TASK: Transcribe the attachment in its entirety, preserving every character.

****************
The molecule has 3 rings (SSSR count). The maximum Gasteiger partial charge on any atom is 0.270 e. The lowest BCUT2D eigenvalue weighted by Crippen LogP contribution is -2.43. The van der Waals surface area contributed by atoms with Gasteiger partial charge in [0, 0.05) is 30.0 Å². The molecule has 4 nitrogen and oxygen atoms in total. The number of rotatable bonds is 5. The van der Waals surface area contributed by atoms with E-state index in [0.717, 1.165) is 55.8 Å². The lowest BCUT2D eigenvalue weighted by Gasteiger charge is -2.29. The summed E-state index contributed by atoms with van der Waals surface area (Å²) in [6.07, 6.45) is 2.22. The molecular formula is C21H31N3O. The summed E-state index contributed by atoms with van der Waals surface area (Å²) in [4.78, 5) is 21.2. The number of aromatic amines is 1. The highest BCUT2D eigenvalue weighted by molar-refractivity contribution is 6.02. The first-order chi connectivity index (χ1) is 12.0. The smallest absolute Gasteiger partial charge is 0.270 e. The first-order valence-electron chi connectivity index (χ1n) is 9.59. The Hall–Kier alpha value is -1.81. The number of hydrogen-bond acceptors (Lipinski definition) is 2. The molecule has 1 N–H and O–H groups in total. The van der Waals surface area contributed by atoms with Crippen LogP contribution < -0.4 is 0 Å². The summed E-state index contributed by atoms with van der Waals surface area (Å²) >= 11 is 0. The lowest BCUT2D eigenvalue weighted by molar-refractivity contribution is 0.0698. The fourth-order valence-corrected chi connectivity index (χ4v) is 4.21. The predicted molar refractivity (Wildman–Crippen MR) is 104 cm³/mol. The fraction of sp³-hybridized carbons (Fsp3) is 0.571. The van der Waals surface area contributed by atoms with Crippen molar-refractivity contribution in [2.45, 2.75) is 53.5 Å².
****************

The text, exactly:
The molecule has 3 rings (SSSR count). The maximum Gasteiger partial charge on any atom is 0.270 e. The lowest BCUT2D eigenvalue weighted by Crippen LogP contribution is -2.43. The van der Waals surface area contributed by atoms with Gasteiger partial charge in [0, 0.05) is 30.0 Å². The molecule has 4 nitrogen and oxygen atoms in total. The number of rotatable bonds is 5. The van der Waals surface area contributed by atoms with E-state index in [0.717, 1.165) is 55.8 Å². The lowest BCUT2D eigenvalue weighted by Gasteiger charge is -2.29. The summed E-state index contributed by atoms with van der Waals surface area (Å²) in [6.07, 6.45) is 2.22. The molecular formula is C21H31N3O. The summed E-state index contributed by atoms with van der Waals surface area (Å²) in [4.78, 5) is 21.2. The number of aromatic amines is 1. The highest BCUT2D eigenvalue weighted by molar-refractivity contribution is 6.02. The first-order chi connectivity index (χ1) is 12.0. The smallest absolute Gasteiger partial charge is 0.270 e. The first-order valence-electron chi connectivity index (χ1n) is 9.59. The Hall–Kier alpha value is -1.81. The number of hydrogen-bond acceptors (Lipinski definition) is 2. The molecule has 1 N–H and O–H groups in total. The van der Waals surface area contributed by atoms with Crippen LogP contribution < -0.4 is 0 Å². The summed E-state index contributed by atoms with van der Waals surface area (Å²) >= 11 is 0. The lowest BCUT2D eigenvalue weighted by molar-refractivity contribution is 0.0698. The fourth-order valence-corrected chi connectivity index (χ4v) is 4.21. The predicted molar refractivity (Wildman–Crippen MR) is 104 cm³/mol. The fraction of sp³-hybridized carbons (Fsp3) is 0.571. The van der Waals surface area contributed by atoms with Crippen molar-refractivity contribution in [2.45, 2.75) is 53.5 Å².